Column  Foreign Affairs and National Security  2009.12.17

The New German Government and Nuclear Negotiations with Iran

On September 27, about a month after the general election in Japan, the federal election took place in Germany. The coalition of the Christian Democratic Union (CDU), headed by Chancellor Angela Merkel, and the Christian Social Union (CSU) held their position as the majority, with a slight increase in their seats. Their principal opposition, the Social Democratic Party (SPD), which, prior to the election, had held just one seat less than the CDU/CSU coalition, suffered a substantial loss, resulting in their having the fewest seats since the end of the Second World War. By contrast, a third party, the Free Democratic Party (FDP), gained 50% more seats. As a result, the pre-election grand coalition of CDU/CSU (conservative) and SPD (center left) was dissolved and CDU/CSU and FDP formed a new central right government. The return of this central right government after ten years was big news. Japanese newspapers, however, were more focused on reporting about the new Hatoyama government, and did not devote significant reporting to the German federal election.

I am afraid to say that Japan does not pay much attention to Germany in general. As distinct from the U.S. or Asia, Japan has an impression that Europe is politically, economically, and culturally distant (though one should ponder whether this is really the case) and is difficult to understand. Before WWII, a Japanese Prime Minister even grieved that "The state of affairs in Europe is complicated and mysterious" and, in distress, stepped down from the post. This was when Japan which had earlier entered the Anti-Comintern Pact with Germany, was fighting against the Soviet Union in Manchuria at Lake Khasan and Khalkhin Gol. Suddenly, however, Germany and Russia signed a Non-Aggression Pact, which endangered the Japanese Government's policy of uniting with Germany to fight against the Soviets.

Ever since the Meiji Restoration, Japan has regarded Germany as an important country and a great source for study, and many Japanese still revere German capabilities. Regrettably, though, Japanese knowledge of Germany is fragmentary. Therefore, it is necessary for us to deepen our knowledge of Germany, as well as of Europe, in a more comprehensive manner. With this lesson in mind, I'd like to discuss the nuclear policies of the new German government.

Germany, since the oil crisis in the early 1970s, began to promote the nuclear generator of power and built 19 nuclear reactors, of which 17 are currently in operation, providing about a quarter of the country's electricity demand.

After the 1986 nuclear reactor accident in Chernobyl, however, the anti-nuclear power movements grew strong. With the demise of the conservative government in 1998, a coalition government of SDP and the Green Party came into power, decided to ban nuclear power and revised the Atomic Energy Act.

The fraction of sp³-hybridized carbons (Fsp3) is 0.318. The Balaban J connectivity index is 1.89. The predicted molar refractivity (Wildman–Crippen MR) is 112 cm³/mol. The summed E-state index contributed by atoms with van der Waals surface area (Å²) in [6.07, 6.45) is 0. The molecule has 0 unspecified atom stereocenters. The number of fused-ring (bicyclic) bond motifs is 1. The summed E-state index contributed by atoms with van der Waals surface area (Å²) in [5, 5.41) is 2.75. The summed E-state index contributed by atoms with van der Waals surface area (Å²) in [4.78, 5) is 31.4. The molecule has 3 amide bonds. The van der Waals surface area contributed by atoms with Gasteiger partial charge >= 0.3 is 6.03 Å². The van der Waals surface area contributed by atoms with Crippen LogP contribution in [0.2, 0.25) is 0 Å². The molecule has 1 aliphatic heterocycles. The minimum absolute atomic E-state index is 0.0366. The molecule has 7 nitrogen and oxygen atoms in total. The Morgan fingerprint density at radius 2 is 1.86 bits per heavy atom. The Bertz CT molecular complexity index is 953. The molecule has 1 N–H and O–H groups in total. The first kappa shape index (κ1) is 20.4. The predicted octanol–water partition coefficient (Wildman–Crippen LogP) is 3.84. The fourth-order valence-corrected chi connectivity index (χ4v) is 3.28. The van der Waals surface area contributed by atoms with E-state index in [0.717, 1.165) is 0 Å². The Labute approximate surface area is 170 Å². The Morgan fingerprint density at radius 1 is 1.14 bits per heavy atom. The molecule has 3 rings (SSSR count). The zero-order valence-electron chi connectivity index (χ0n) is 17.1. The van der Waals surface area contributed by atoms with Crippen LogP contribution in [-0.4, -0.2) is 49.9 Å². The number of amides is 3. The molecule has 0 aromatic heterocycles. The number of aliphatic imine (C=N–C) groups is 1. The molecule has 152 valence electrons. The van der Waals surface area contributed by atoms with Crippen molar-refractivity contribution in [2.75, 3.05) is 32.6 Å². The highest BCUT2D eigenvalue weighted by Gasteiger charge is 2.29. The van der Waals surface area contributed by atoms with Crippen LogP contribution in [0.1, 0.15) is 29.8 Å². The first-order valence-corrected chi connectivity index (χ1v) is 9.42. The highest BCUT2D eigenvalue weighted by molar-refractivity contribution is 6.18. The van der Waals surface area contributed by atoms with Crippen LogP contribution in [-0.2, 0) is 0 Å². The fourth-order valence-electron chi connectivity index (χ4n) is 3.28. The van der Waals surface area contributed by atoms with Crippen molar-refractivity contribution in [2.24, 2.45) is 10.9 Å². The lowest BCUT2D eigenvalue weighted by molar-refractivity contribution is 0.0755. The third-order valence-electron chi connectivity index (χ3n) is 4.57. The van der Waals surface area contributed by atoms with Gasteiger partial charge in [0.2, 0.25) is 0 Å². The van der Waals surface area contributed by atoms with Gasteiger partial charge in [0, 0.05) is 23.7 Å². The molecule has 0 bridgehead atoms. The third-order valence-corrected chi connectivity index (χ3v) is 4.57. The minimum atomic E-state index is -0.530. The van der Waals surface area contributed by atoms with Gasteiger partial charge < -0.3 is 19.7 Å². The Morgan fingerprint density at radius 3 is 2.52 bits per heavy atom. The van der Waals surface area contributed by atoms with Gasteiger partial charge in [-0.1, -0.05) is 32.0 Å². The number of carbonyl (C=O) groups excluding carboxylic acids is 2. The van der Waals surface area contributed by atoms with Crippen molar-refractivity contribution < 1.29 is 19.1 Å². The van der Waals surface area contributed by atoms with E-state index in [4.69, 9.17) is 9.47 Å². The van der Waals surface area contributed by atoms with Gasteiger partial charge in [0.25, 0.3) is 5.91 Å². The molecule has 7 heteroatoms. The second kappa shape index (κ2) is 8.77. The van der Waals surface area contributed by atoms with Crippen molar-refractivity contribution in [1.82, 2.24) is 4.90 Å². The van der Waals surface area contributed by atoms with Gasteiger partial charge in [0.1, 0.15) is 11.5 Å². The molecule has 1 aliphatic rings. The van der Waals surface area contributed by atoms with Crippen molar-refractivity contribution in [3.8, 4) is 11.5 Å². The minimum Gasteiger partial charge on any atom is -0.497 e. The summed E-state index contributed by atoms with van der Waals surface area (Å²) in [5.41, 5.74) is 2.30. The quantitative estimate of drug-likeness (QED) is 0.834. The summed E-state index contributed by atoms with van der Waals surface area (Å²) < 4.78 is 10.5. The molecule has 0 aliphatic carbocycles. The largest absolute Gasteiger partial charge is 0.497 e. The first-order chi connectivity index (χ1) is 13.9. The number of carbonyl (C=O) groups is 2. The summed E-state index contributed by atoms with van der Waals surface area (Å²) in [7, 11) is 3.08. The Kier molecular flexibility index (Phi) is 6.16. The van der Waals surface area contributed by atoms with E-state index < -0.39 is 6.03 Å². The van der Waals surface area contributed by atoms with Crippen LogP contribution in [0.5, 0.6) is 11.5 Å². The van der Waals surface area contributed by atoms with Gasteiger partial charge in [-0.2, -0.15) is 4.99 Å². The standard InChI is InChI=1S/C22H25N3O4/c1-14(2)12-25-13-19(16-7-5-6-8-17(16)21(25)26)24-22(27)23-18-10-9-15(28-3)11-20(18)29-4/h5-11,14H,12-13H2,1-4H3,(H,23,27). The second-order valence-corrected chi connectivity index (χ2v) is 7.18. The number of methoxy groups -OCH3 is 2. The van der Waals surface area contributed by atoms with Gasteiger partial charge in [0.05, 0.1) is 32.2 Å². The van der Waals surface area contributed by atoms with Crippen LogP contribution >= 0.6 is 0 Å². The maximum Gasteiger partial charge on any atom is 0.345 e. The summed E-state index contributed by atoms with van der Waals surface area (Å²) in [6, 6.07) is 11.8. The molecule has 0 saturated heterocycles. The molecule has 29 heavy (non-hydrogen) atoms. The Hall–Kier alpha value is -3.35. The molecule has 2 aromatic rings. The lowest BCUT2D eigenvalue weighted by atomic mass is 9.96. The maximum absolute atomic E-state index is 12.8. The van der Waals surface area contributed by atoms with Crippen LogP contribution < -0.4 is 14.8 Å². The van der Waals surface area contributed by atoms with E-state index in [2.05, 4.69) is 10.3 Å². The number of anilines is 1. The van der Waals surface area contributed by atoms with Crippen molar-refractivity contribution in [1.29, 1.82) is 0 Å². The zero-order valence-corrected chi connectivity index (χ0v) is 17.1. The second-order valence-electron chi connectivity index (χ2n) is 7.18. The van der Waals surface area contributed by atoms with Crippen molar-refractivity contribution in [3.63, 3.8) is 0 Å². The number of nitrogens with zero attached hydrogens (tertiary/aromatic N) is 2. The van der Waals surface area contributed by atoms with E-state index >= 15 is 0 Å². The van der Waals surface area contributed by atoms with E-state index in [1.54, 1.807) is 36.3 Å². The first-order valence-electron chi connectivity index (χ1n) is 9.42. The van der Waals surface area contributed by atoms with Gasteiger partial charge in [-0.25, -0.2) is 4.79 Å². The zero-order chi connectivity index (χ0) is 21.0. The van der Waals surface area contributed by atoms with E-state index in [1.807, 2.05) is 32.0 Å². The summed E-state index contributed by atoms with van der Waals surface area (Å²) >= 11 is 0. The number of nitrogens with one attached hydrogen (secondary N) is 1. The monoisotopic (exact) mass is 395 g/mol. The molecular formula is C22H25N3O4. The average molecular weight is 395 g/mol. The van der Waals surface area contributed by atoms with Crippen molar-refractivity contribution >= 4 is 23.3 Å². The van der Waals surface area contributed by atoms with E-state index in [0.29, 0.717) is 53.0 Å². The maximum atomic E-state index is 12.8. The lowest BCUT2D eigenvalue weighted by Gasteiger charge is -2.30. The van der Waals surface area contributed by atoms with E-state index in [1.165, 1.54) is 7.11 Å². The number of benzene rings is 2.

But Germany has been struggling with controlling greenhouse gas emissions and higher energy prices and, recently, has been looking into reconsidering the ban on the nuclear power. With the SDP's big loss in the recent elections, the new coalition government of CDU/CSU and FDP, which have been advocating for a review of the ban, is likely to change Germany's nuclear power policies. All of this is the internal development in Germany.

As for external affairs, even before the new government, Germany, along with the P5 of the United Nations, has been participating in negotiations with Iran about its nuclear development. Japan should pay attention to this. First, Iran's nuclear development is a concern to the global community and it is natural for the P5 to negotiate with Iran, because of their special status at the UN and in the Non-Proliferation Treaty (NPT,) but Germany and Japan do not enjoy such special status.

Germany was included in the P5-Iran talks because it was one of the three European Union member states which had been negotiating with Iran prior to the P5-Iran talks. Germany has, since the 1970s and as a part of its efforts to promote peaceful use of nuclear power, been cooperating with Iran and had agreed with Iran to construct nuclear reactors for that country. Siemens which is the constructor of all of nuclear reactors in Germany was going to be Iran's supplier as well. So, Germany had deep ties with Iran's nuclear development program. This is only by way of historical background and, in and of itself, does not entitle Germany to join P5 in the Iranian negotiations. Secondly, Italy is critical of the fact that negotiations with Iran are handled only by the P5 plus Germany; the negotiation or nuclear development with Iran seemed to be one of the hot subjects for debate at the G8 Summit in L'Aquila.

Italy abandoned and then resumed nuclear power before Germany. It is the largest European importer of Iranian oil. So it is natural for Italy to pay close attention to the fact that Iran is developing nuclear power in case Iranian oil is exhausted.

Thirdly, is Germany's joining the P5 in their negotiations with Iran related to the potential expansion of the permanent members of the United Nations Security Council (UNSC)? I cannot go into greater details on this point for want of space, but one of the conditions for permanent membership in the UNSC is whether a state is capable of discharging its international duties, and not just protecting its own national interest. Nuclear negotiations with Iran are an opportune chance for Germany to participate in a negotiation that would meet this criterion. Japan and Italy are keen to join the P5, just as Germany is, and we, in this regard, should pay close attention to Germany.